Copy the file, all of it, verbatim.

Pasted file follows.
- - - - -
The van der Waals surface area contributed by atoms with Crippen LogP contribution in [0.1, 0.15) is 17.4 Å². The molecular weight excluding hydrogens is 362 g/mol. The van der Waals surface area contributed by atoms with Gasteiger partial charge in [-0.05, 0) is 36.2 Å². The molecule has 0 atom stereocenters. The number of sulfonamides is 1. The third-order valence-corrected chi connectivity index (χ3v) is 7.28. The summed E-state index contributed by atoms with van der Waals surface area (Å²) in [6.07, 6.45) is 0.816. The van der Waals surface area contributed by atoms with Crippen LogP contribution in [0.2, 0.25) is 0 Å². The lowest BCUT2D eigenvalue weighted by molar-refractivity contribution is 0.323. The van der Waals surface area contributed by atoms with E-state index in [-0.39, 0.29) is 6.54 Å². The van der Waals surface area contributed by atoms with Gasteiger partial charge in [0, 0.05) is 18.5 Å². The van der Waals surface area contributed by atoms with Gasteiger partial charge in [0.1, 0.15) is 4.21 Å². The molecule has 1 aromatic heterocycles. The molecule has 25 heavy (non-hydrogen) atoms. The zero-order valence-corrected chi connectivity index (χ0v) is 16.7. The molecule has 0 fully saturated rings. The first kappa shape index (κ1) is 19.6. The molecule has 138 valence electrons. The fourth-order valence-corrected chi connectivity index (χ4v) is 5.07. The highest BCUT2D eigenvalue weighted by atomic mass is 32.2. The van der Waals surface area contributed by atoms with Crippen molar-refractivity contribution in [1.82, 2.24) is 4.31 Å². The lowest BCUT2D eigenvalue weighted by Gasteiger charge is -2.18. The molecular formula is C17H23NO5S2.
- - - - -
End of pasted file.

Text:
The van der Waals surface area contributed by atoms with Crippen LogP contribution in [0.1, 0.15) is 17.4 Å². The molecular weight excluding hydrogens is 362 g/mol. The van der Waals surface area contributed by atoms with Gasteiger partial charge in [-0.05, 0) is 36.2 Å². The molecule has 0 atom stereocenters. The number of sulfonamides is 1. The third-order valence-corrected chi connectivity index (χ3v) is 7.28. The summed E-state index contributed by atoms with van der Waals surface area (Å²) in [6.07, 6.45) is 0.816. The van der Waals surface area contributed by atoms with Crippen LogP contribution in [0.2, 0.25) is 0 Å². The lowest BCUT2D eigenvalue weighted by molar-refractivity contribution is 0.323. The van der Waals surface area contributed by atoms with E-state index in [-0.39, 0.29) is 6.54 Å². The van der Waals surface area contributed by atoms with Gasteiger partial charge in [0, 0.05) is 18.5 Å². The van der Waals surface area contributed by atoms with Gasteiger partial charge in [0.1, 0.15) is 4.21 Å². The molecule has 1 aromatic heterocycles. The molecule has 25 heavy (non-hydrogen) atoms. The zero-order valence-corrected chi connectivity index (χ0v) is 16.7. The molecule has 0 fully saturated rings. The first kappa shape index (κ1) is 19.6. The molecule has 138 valence electrons. The fourth-order valence-corrected chi connectivity index (χ4v) is 5.07. The highest BCUT2D eigenvalue weighted by atomic mass is 32.2. The van der Waals surface area contributed by atoms with Crippen molar-refractivity contribution in [1.82, 2.24) is 4.31 Å². The lowest BCUT2D eigenvalue weighted by Gasteiger charge is -2.18. The molecular formula is C17H23NO5S2.